1. Try it out

This may seem simple, but if you are unfamiliar with the platform, you may feel a little lost at first. Particularly if you have created the bare bones of a profile and then abandoned it down the line. It’s best to think of LinkedIn as a toolkit that needs to come out of the toolbox and be put to use. So give it a try, surf and play for a while and soon you will become more comfortable with the navigation and features of the site. 

2. Complete your profile

It is really important to complete your profile in order to render it effective. This includes adding a comprehensive CV, medical experience, training, education, skills, affiliates, areas of interest and ways to contact you. When you create a complete profile, you will automatically appear higher up in the searches which will lead to more engagement with your profile. 

3. Keep your profile personal

A good rule of thumb is to personalise your headline by describing yourself and your experience, rather than letting LinkedIn default to your current job title. You are also able to customise your LinkedIn profile’s URL ( www.linkedin.com/name) and then use it in your email signature, business card or even CV.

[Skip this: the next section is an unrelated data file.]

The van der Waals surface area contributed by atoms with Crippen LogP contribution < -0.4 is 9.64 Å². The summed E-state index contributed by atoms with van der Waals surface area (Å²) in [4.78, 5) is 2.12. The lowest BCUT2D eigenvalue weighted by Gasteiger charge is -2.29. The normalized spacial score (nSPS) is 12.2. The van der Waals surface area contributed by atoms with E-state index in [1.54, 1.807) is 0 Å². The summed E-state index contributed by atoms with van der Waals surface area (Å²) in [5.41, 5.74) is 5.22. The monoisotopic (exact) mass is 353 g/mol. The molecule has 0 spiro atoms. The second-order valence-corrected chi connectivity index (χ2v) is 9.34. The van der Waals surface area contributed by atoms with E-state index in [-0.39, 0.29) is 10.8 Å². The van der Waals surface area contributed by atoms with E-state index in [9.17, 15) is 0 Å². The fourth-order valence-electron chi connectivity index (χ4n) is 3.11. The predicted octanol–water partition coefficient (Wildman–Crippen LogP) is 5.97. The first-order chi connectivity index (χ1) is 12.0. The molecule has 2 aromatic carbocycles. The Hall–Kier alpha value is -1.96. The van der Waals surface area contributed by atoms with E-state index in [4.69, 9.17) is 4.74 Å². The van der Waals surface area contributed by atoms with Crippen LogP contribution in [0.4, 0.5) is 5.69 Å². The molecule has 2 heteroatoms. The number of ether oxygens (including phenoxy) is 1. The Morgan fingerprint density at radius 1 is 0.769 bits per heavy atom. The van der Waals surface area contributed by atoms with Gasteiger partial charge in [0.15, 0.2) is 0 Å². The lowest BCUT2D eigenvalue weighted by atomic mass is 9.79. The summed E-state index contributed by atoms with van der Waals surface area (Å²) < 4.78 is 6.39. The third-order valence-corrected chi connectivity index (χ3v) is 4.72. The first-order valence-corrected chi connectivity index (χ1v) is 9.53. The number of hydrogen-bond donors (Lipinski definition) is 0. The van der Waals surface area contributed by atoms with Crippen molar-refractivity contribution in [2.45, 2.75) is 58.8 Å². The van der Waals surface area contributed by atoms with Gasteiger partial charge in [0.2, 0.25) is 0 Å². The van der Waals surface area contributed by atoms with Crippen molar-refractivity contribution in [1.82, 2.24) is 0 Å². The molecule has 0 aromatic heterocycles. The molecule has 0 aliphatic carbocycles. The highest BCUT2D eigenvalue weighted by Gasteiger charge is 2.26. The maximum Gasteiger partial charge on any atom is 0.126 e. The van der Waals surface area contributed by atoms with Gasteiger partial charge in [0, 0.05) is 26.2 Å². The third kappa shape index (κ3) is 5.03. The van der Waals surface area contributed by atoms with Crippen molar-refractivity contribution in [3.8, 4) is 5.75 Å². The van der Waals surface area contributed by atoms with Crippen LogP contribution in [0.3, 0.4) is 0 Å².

4. Add a professional photo

LinkedIn is a professional site, and so it requires a professional photo. In fact, profiles with high-quality photos enjoy far higher engagement than those without, so make sure you upload a photo that is professional and clear, portraying the right image for your brand. 

5. Keep it updated

It is important to check your profile page regularly, add new information, join groups, comment on others and share relevant content. A stale profile will be less likely to attract high engagement.

6. Network as much as possible

The platform offers so many opportunities for connecting with other like-minded professionals, so it’s so helpful to take advantage of the network on offer. Contact with other members can take place via email or via direct messages. You can also build your network by searching for colleagues and inviting them to connect.

7. Follow your professional associations

As a health care professional, you are probably part of speciality organisations that have a LinkedIn presence. This is a good opportunity to get updates, connect with colleagues, get resources and engage with a like-minded community.

The bottom line

There isn’t really a downside to investing some time in LinkedIn. As far as social media platforms go, LinkedIn is ideally positioned for healthcare professionals. When leveraged well, it has the ability to enhance your professional profile, attract patients, build a reputation and encourage meaningful professional connections. 

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